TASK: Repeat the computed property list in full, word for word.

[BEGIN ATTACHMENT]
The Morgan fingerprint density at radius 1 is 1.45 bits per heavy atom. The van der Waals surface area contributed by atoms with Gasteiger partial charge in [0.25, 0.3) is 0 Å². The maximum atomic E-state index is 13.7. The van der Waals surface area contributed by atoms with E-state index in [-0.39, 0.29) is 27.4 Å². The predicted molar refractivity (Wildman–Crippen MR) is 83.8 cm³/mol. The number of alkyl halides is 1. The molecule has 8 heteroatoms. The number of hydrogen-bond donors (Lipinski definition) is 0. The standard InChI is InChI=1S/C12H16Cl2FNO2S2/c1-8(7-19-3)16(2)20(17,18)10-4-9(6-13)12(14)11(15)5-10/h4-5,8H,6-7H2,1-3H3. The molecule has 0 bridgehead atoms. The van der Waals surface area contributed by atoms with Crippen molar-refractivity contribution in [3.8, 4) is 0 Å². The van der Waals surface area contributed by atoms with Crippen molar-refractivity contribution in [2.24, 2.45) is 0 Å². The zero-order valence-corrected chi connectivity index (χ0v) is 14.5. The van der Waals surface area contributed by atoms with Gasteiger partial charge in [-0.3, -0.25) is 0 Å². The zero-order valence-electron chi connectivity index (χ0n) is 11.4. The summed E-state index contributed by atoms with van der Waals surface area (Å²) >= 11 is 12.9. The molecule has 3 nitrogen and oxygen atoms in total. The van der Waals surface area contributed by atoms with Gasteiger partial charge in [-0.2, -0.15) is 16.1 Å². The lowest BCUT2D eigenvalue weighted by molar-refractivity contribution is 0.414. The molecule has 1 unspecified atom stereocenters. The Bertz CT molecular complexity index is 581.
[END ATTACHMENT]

The Morgan fingerprint density at radius 1 is 1.45 bits per heavy atom. The van der Waals surface area contributed by atoms with Gasteiger partial charge in [0.25, 0.3) is 0 Å². The maximum atomic E-state index is 13.7. The van der Waals surface area contributed by atoms with E-state index in [-0.39, 0.29) is 27.4 Å². The predicted molar refractivity (Wildman–Crippen MR) is 83.8 cm³/mol. The number of alkyl halides is 1. The molecule has 8 heteroatoms. The number of hydrogen-bond donors (Lipinski definition) is 0. The standard InChI is InChI=1S/C12H16Cl2FNO2S2/c1-8(7-19-3)16(2)20(17,18)10-4-9(6-13)12(14)11(15)5-10/h4-5,8H,6-7H2,1-3H3. The molecule has 0 bridgehead atoms. The van der Waals surface area contributed by atoms with Crippen molar-refractivity contribution in [3.8, 4) is 0 Å². The van der Waals surface area contributed by atoms with Crippen molar-refractivity contribution in [2.24, 2.45) is 0 Å². The zero-order valence-corrected chi connectivity index (χ0v) is 14.5. The van der Waals surface area contributed by atoms with Gasteiger partial charge in [-0.3, -0.25) is 0 Å². The zero-order valence-electron chi connectivity index (χ0n) is 11.4. The summed E-state index contributed by atoms with van der Waals surface area (Å²) >= 11 is 12.9. The molecule has 3 nitrogen and oxygen atoms in total. The van der Waals surface area contributed by atoms with Gasteiger partial charge in [-0.2, -0.15) is 16.1 Å². The lowest BCUT2D eigenvalue weighted by molar-refractivity contribution is 0.414. The molecule has 1 unspecified atom stereocenters. The Bertz CT molecular complexity index is 581.